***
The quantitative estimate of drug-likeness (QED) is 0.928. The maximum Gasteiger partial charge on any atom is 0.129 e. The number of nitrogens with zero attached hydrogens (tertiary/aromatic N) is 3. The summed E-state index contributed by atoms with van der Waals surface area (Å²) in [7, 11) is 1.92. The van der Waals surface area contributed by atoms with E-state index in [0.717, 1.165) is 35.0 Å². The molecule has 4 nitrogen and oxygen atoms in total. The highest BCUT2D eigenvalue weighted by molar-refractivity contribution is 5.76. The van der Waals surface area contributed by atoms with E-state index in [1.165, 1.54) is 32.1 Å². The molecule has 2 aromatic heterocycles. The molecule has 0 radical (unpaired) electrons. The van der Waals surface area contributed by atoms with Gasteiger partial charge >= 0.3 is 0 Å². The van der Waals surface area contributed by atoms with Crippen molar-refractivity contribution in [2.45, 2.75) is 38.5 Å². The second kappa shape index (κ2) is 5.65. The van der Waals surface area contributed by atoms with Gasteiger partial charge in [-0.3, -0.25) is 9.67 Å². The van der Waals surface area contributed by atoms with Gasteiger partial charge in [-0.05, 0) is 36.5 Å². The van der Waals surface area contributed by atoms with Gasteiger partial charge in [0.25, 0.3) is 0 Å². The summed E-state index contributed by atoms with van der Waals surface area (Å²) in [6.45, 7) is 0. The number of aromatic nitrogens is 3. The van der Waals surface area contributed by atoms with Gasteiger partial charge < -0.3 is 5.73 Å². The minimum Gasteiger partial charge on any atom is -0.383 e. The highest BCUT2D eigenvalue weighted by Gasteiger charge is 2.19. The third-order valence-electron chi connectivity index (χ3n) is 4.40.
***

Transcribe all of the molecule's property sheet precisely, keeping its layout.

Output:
The quantitative estimate of drug-likeness (QED) is 0.928. The maximum Gasteiger partial charge on any atom is 0.129 e. The number of nitrogens with zero attached hydrogens (tertiary/aromatic N) is 3. The summed E-state index contributed by atoms with van der Waals surface area (Å²) in [7, 11) is 1.92. The van der Waals surface area contributed by atoms with E-state index in [0.717, 1.165) is 35.0 Å². The molecule has 4 nitrogen and oxygen atoms in total. The highest BCUT2D eigenvalue weighted by molar-refractivity contribution is 5.76. The van der Waals surface area contributed by atoms with E-state index in [1.165, 1.54) is 32.1 Å². The molecule has 2 aromatic heterocycles. The molecule has 0 radical (unpaired) electrons. The van der Waals surface area contributed by atoms with Gasteiger partial charge >= 0.3 is 0 Å². The van der Waals surface area contributed by atoms with Crippen molar-refractivity contribution in [2.45, 2.75) is 38.5 Å². The second kappa shape index (κ2) is 5.65. The van der Waals surface area contributed by atoms with Gasteiger partial charge in [-0.3, -0.25) is 9.67 Å². The van der Waals surface area contributed by atoms with Gasteiger partial charge in [-0.05, 0) is 36.5 Å². The van der Waals surface area contributed by atoms with Gasteiger partial charge in [0.25, 0.3) is 0 Å². The summed E-state index contributed by atoms with van der Waals surface area (Å²) in [6.45, 7) is 0. The number of aromatic nitrogens is 3. The van der Waals surface area contributed by atoms with Gasteiger partial charge < -0.3 is 5.73 Å². The minimum Gasteiger partial charge on any atom is -0.383 e. The highest BCUT2D eigenvalue weighted by Gasteiger charge is 2.19. The third-order valence-electron chi connectivity index (χ3n) is 4.40.